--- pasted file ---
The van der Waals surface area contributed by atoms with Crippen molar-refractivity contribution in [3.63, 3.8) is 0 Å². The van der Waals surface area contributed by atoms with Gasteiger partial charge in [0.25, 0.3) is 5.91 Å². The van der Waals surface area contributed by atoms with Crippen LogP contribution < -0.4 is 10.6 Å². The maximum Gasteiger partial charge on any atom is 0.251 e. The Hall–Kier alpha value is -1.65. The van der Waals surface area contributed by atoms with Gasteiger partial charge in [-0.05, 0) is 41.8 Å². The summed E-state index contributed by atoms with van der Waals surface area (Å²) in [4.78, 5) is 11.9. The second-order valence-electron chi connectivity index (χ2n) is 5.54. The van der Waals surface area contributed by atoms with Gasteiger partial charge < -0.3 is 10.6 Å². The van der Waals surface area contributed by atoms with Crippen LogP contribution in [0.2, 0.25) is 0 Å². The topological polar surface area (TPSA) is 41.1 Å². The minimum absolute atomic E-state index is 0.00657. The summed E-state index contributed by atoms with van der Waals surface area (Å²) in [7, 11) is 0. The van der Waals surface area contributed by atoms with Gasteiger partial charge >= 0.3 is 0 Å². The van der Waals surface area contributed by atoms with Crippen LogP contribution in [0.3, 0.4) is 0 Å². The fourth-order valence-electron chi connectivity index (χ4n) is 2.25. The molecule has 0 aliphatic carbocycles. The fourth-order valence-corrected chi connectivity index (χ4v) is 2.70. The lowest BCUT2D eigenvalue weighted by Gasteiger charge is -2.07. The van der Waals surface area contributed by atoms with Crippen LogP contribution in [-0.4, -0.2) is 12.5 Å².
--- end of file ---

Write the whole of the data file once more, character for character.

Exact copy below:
The van der Waals surface area contributed by atoms with Crippen molar-refractivity contribution in [3.63, 3.8) is 0 Å². The van der Waals surface area contributed by atoms with Gasteiger partial charge in [0.25, 0.3) is 5.91 Å². The van der Waals surface area contributed by atoms with Crippen LogP contribution < -0.4 is 10.6 Å². The maximum Gasteiger partial charge on any atom is 0.251 e. The Hall–Kier alpha value is -1.65. The van der Waals surface area contributed by atoms with Gasteiger partial charge in [-0.05, 0) is 41.8 Å². The summed E-state index contributed by atoms with van der Waals surface area (Å²) in [4.78, 5) is 11.9. The second-order valence-electron chi connectivity index (χ2n) is 5.54. The van der Waals surface area contributed by atoms with Gasteiger partial charge < -0.3 is 10.6 Å². The van der Waals surface area contributed by atoms with Crippen LogP contribution in [0.2, 0.25) is 0 Å². The topological polar surface area (TPSA) is 41.1 Å². The minimum absolute atomic E-state index is 0.00657. The summed E-state index contributed by atoms with van der Waals surface area (Å²) in [7, 11) is 0. The van der Waals surface area contributed by atoms with Gasteiger partial charge >= 0.3 is 0 Å². The van der Waals surface area contributed by atoms with Crippen LogP contribution in [0.3, 0.4) is 0 Å². The fourth-order valence-electron chi connectivity index (χ4n) is 2.25. The molecule has 0 aliphatic carbocycles. The fourth-order valence-corrected chi connectivity index (χ4v) is 2.70. The lowest BCUT2D eigenvalue weighted by Gasteiger charge is -2.07. The van der Waals surface area contributed by atoms with Crippen LogP contribution in [-0.4, -0.2) is 12.5 Å².